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Wim van Hoeve (promotion date: 23 March 2011)

Fluid dynamics at a pinch

Droplet and bubble formation in microfluidic devices

Promotion date: 23. March 2011

Promotor: Prof. dr. Detlef Lohse

Assistant promotor: Dr. Michel Versluis

The formation of microscopically small droplets and bubbles with an accurately controlled and narrow size distribution, is crucial in a wide variety of products and applications, such as diagnostic ultrasound imaging, targeted drug delivery, drug inhalation therapy, but also in inkjet printing, cosmetics and in the modern food industry.

The research presented discusses various aspects of droplet and bubble formation in different microfluidic systems, both experimentally and numerically.

High monodisperse microbubble formation is achieved in low aspect ratio channel geometries, whereas square geometries favour high bubble production rates. Using ultra high-speed imaging at one million frames per second, bubble and droplet formation is investigated in more detail both in space and time enabling the pinch-off singularity to be approached to within one microsecond.

Can you mention an example where the formation of equally-sized microdroplets is an important issue?

For example in inhalation spray medicines, the droplet size is of prime importance to have a positive healing effect in the lungs: if too big, the patient may start coughing heavily, if too small the medicine disappears out of the system by breathing before being active in the first place. By applying exact droplet size, possibilities to exactly dose the medicine necessary, are many times more favourable.

The research project was part of the MicroNed programme, including company sponsorship from MedSpray, Océ, Friesland/Campina and others.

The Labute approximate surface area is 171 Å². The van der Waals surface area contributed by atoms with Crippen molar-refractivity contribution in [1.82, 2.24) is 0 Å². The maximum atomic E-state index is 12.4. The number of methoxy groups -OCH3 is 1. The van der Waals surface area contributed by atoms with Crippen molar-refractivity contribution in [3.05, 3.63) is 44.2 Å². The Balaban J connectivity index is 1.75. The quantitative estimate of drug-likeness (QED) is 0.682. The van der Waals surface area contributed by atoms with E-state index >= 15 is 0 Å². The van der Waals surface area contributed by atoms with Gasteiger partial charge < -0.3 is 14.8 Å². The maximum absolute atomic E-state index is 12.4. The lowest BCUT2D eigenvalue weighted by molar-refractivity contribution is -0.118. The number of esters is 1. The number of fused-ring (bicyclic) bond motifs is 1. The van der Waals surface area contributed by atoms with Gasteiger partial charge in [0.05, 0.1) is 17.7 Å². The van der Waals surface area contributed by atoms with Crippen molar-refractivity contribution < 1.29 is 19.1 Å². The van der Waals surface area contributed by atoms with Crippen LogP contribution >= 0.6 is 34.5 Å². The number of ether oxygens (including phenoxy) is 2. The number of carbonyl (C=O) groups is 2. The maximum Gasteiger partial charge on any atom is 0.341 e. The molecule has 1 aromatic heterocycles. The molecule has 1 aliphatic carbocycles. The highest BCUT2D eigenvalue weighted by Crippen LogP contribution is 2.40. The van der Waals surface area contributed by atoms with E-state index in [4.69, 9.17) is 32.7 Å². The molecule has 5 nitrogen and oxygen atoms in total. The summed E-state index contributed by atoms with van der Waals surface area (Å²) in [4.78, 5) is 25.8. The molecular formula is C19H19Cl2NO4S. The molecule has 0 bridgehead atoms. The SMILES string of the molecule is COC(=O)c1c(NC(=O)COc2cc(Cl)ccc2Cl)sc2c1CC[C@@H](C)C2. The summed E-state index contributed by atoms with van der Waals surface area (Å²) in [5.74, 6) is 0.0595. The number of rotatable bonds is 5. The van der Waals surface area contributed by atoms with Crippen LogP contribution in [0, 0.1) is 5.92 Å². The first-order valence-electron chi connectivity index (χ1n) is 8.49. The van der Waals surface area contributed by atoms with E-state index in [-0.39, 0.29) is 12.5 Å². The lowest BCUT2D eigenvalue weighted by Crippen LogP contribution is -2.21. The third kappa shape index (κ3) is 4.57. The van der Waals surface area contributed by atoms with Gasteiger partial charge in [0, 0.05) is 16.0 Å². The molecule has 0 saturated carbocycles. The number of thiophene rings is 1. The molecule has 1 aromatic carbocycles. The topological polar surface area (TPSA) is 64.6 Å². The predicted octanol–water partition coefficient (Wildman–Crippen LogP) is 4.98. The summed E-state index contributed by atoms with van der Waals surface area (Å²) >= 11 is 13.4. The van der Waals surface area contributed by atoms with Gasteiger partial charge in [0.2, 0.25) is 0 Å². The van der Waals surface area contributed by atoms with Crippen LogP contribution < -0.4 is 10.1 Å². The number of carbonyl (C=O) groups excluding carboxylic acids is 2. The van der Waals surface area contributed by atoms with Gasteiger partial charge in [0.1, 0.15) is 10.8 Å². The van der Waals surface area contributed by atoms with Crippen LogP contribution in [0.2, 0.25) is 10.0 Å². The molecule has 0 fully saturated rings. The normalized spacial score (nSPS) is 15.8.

Was your research pointed to direct application or of a more fundamental level?

The topic of research was in close collaboration with industry. For various medical and industrial applications, it is crucial to understand how a single microdroplet or microbubble is created. These formation processes are extremely fast, thus it was necessary to capture the events using the Brandaris 128 ultra-high-speed camera recording at a speed up to 25 million frames per second.

We combined the experimental tools with theory and numerical calculations and found that the

geometry of the microfluidic channel is very important in controlling the size of the bubbles and the speed of forming them. Rectangular thin-shaped channels are favourable for controlling small bubbles, generally speaking.

Will your research line be continued in the future?

The Physics of Fluids group certainly will. There are many challenging topics in the area, for example using different fluids, such as conducting polymers, for inkjet printing electronics. Another issue involves the possibility of coating microbubbles, creating a shield around them in a way they are not soluble instantly in the human body.

What was it like, working at the Mesa+ institute?

I was a member of the Physics of Fluids group first and foremost, but MESA+ was helpful for learning new processes and talking with various colleagues about all aspects involved. In a thesis project, working at MESA+ offered lots of possibilities to create one’s own specific research goals. Social events are important in my opinion, to create this atmosphere and finding new partners to cooperate with, be it the MESA+ day or BBQ parties.

What are your future plans?

Shortly, I will start working as a postdoc on a project setting up a new research line on microbubbles as medical contrast agents for a pharmaceutical company in Geneva. Beyond that I will see where life takes me.